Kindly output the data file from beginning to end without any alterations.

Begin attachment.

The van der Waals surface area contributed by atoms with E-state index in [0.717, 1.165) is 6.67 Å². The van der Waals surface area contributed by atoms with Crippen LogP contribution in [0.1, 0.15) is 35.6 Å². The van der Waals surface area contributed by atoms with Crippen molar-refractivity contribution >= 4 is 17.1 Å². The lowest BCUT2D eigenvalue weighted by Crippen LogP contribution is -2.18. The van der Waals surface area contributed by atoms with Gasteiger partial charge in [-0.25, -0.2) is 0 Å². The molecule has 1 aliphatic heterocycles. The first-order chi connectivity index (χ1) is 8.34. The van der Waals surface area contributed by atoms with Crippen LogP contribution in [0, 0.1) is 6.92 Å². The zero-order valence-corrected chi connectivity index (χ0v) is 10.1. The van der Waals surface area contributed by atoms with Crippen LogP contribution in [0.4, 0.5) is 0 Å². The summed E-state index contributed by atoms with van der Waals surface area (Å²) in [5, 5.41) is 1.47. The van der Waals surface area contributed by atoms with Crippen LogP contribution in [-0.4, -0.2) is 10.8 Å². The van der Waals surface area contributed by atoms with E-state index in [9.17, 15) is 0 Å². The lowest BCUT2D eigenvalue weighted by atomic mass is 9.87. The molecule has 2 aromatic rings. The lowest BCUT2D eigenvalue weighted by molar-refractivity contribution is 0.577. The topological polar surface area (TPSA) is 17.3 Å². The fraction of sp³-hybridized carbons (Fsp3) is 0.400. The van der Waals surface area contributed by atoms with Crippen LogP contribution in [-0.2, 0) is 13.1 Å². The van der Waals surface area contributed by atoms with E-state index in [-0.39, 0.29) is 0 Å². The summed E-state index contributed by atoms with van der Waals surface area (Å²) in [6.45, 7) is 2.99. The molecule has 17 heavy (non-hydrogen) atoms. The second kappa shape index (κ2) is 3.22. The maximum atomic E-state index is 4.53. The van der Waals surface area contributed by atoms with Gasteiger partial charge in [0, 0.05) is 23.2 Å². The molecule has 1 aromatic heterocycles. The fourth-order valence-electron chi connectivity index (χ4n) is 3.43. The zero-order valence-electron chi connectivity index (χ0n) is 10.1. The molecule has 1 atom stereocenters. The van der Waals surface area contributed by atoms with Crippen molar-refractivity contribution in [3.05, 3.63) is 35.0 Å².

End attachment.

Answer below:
The van der Waals surface area contributed by atoms with E-state index in [0.717, 1.165) is 6.67 Å². The van der Waals surface area contributed by atoms with Crippen LogP contribution in [0.1, 0.15) is 35.6 Å². The van der Waals surface area contributed by atoms with Crippen molar-refractivity contribution >= 4 is 17.1 Å². The lowest BCUT2D eigenvalue weighted by Crippen LogP contribution is -2.18. The van der Waals surface area contributed by atoms with Gasteiger partial charge in [-0.25, -0.2) is 0 Å². The molecule has 1 aliphatic heterocycles. The first-order chi connectivity index (χ1) is 8.34. The van der Waals surface area contributed by atoms with Crippen LogP contribution in [0, 0.1) is 6.92 Å². The zero-order valence-corrected chi connectivity index (χ0v) is 10.1. The van der Waals surface area contributed by atoms with Crippen LogP contribution in [0.4, 0.5) is 0 Å². The summed E-state index contributed by atoms with van der Waals surface area (Å²) in [5, 5.41) is 1.47. The van der Waals surface area contributed by atoms with Crippen LogP contribution in [-0.4, -0.2) is 10.8 Å². The van der Waals surface area contributed by atoms with E-state index in [9.17, 15) is 0 Å². The lowest BCUT2D eigenvalue weighted by atomic mass is 9.87. The molecule has 2 aromatic rings. The lowest BCUT2D eigenvalue weighted by molar-refractivity contribution is 0.577. The topological polar surface area (TPSA) is 17.3 Å². The fraction of sp³-hybridized carbons (Fsp3) is 0.400. The van der Waals surface area contributed by atoms with Crippen LogP contribution in [-0.2, 0) is 13.1 Å². The van der Waals surface area contributed by atoms with E-state index in [-0.39, 0.29) is 0 Å². The summed E-state index contributed by atoms with van der Waals surface area (Å²) in [6.45, 7) is 2.99. The molecule has 17 heavy (non-hydrogen) atoms. The second kappa shape index (κ2) is 3.22. The maximum atomic E-state index is 4.53. The van der Waals surface area contributed by atoms with Gasteiger partial charge in [0, 0.05) is 23.2 Å². The molecule has 1 aromatic heterocycles. The fourth-order valence-electron chi connectivity index (χ4n) is 3.43. The zero-order valence-electron chi connectivity index (χ0n) is 10.1. The molecule has 1 atom stereocenters. The van der Waals surface area contributed by atoms with Crippen molar-refractivity contribution in [3.05, 3.63) is 35.0 Å².